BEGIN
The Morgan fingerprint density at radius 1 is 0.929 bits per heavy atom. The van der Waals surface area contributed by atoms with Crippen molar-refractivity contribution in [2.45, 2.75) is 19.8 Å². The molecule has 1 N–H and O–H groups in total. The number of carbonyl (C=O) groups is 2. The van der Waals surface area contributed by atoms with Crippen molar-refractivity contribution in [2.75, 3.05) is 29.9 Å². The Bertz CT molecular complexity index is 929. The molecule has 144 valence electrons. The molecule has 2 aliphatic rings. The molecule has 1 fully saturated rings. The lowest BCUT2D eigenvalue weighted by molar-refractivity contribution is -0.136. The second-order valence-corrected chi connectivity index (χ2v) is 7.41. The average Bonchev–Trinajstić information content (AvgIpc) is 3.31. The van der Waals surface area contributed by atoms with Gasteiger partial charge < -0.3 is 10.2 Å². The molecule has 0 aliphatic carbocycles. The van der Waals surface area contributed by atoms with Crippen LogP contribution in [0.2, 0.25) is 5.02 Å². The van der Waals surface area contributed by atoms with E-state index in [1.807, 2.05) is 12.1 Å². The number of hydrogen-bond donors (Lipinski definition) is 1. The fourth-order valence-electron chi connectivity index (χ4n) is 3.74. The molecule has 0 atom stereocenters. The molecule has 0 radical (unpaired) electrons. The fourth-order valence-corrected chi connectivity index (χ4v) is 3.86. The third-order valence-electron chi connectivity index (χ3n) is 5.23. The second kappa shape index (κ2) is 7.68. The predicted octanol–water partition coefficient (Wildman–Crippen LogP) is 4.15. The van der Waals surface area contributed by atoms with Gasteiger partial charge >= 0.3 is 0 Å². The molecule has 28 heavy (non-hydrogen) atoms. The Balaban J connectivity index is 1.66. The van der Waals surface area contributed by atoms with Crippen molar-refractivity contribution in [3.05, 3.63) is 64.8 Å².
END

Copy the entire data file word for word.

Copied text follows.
The Morgan fingerprint density at radius 1 is 0.929 bits per heavy atom. The van der Waals surface area contributed by atoms with Crippen molar-refractivity contribution in [2.45, 2.75) is 19.8 Å². The molecule has 1 N–H and O–H groups in total. The number of carbonyl (C=O) groups is 2. The van der Waals surface area contributed by atoms with Crippen molar-refractivity contribution in [2.75, 3.05) is 29.9 Å². The Bertz CT molecular complexity index is 929. The molecule has 144 valence electrons. The molecule has 2 aliphatic rings. The molecule has 1 fully saturated rings. The lowest BCUT2D eigenvalue weighted by molar-refractivity contribution is -0.136. The second-order valence-corrected chi connectivity index (χ2v) is 7.41. The average Bonchev–Trinajstić information content (AvgIpc) is 3.31. The van der Waals surface area contributed by atoms with Gasteiger partial charge < -0.3 is 10.2 Å². The molecule has 0 aliphatic carbocycles. The van der Waals surface area contributed by atoms with Crippen LogP contribution in [0.2, 0.25) is 5.02 Å². The van der Waals surface area contributed by atoms with E-state index in [1.807, 2.05) is 12.1 Å². The number of hydrogen-bond donors (Lipinski definition) is 1. The fourth-order valence-electron chi connectivity index (χ4n) is 3.74. The molecule has 0 atom stereocenters. The molecule has 0 radical (unpaired) electrons. The fourth-order valence-corrected chi connectivity index (χ4v) is 3.86. The third-order valence-electron chi connectivity index (χ3n) is 5.23. The second kappa shape index (κ2) is 7.68. The predicted octanol–water partition coefficient (Wildman–Crippen LogP) is 4.15. The van der Waals surface area contributed by atoms with Gasteiger partial charge >= 0.3 is 0 Å². The molecule has 28 heavy (non-hydrogen) atoms. The Balaban J connectivity index is 1.66. The van der Waals surface area contributed by atoms with Crippen molar-refractivity contribution in [3.05, 3.63) is 64.8 Å².